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The Facts on Lead Based Paint

peeling paintBefore the 1970’s many household paints contained lead. The addition of lead helped to speed up drying times and kept away moisture. We now know that lead-based paints are toxic if inhaled or ingested; and in 1978, lead was banned as an ingredient in household paints.

The concern surrounding lead-based paint is that it can chip or crumble into dust, which pollutes the air and can contaminate food. This poses the risk of lead poisoning, which is especially dangerous for pregnant women and young children. “It is important to note that lead-based paint is only toxic when disturbed,” said Normandy Production Manager Chris Beck.

While lead-based paint is no longer used today, it is still common in older homes. Therefore, when remodeling, we take care to protect your family by safely and correctly removing any lead paint debris.

Demolition Plaster

“When it comes to the disposal of any material containing lead-based paint, we follow the Lead Renovation, Repair and Painting (RRP) protocol as mandated by the Environmental Protection Agency (EPA),” said Chris. “In fact, all Normandy superintendents and subcontracts are certified in the removal of lead-based paint material.”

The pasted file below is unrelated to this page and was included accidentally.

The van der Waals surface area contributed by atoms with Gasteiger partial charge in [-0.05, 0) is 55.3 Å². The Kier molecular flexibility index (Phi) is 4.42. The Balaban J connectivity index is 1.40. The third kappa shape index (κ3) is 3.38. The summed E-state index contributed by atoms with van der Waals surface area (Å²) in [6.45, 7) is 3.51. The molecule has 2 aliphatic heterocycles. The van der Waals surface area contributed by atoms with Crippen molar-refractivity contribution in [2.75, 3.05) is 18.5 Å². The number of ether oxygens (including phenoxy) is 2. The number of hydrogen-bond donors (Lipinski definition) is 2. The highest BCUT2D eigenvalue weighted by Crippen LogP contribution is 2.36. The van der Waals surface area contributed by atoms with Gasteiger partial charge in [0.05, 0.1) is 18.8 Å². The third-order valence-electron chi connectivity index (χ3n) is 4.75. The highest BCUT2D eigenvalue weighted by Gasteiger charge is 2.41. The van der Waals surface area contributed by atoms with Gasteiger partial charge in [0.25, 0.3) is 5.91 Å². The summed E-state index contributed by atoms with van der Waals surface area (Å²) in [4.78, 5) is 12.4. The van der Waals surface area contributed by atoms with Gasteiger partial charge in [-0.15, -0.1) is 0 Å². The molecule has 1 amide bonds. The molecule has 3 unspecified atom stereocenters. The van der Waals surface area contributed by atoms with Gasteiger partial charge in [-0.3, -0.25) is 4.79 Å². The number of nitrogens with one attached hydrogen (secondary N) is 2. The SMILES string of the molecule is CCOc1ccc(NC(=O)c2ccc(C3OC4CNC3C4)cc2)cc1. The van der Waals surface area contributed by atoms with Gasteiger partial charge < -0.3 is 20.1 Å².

If you have an older home and are planning to sand & repaint, be sure to keep your family safe if your home has lead paint.  If a more extensive home improvement is on your list, contact one of our expert designers to get started on your next remodeling project. You can also visit our photo gallery or follow Normandy Remodeling on Facebook, Twitter, and Instagram for design ideas and inspiration.

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